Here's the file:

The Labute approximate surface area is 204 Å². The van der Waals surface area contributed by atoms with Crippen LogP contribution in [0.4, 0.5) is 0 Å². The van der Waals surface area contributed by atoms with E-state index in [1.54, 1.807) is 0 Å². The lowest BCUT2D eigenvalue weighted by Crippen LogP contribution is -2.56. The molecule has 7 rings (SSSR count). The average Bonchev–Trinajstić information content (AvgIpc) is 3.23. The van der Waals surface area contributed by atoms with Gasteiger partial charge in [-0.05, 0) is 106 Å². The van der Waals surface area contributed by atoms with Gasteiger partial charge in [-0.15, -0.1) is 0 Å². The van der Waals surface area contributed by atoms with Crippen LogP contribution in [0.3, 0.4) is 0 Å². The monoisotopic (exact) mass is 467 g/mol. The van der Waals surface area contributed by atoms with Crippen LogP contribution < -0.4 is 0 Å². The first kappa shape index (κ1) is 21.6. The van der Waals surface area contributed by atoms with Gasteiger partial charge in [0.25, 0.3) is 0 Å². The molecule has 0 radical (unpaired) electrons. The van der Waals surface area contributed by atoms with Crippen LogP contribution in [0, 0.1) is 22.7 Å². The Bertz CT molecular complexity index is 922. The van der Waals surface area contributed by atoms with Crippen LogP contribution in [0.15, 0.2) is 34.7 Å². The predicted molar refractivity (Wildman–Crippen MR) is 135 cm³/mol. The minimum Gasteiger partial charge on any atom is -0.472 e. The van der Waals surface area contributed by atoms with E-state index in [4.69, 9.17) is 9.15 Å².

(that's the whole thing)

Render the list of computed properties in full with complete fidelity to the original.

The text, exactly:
The Labute approximate surface area is 204 Å². The van der Waals surface area contributed by atoms with Crippen LogP contribution in [0.4, 0.5) is 0 Å². The van der Waals surface area contributed by atoms with E-state index in [1.54, 1.807) is 0 Å². The lowest BCUT2D eigenvalue weighted by Crippen LogP contribution is -2.56. The molecule has 7 rings (SSSR count). The average Bonchev–Trinajstić information content (AvgIpc) is 3.23. The van der Waals surface area contributed by atoms with Gasteiger partial charge in [-0.05, 0) is 106 Å². The van der Waals surface area contributed by atoms with Gasteiger partial charge in [-0.15, -0.1) is 0 Å². The van der Waals surface area contributed by atoms with Crippen LogP contribution in [0.3, 0.4) is 0 Å². The monoisotopic (exact) mass is 467 g/mol. The van der Waals surface area contributed by atoms with Crippen LogP contribution < -0.4 is 0 Å². The first kappa shape index (κ1) is 21.6. The van der Waals surface area contributed by atoms with Gasteiger partial charge in [0.25, 0.3) is 0 Å². The molecule has 0 radical (unpaired) electrons. The van der Waals surface area contributed by atoms with Crippen LogP contribution in [0, 0.1) is 22.7 Å². The Bertz CT molecular complexity index is 922. The van der Waals surface area contributed by atoms with Crippen LogP contribution in [0.15, 0.2) is 34.7 Å². The predicted molar refractivity (Wildman–Crippen MR) is 135 cm³/mol. The minimum Gasteiger partial charge on any atom is -0.472 e. The van der Waals surface area contributed by atoms with E-state index in [4.69, 9.17) is 9.15 Å².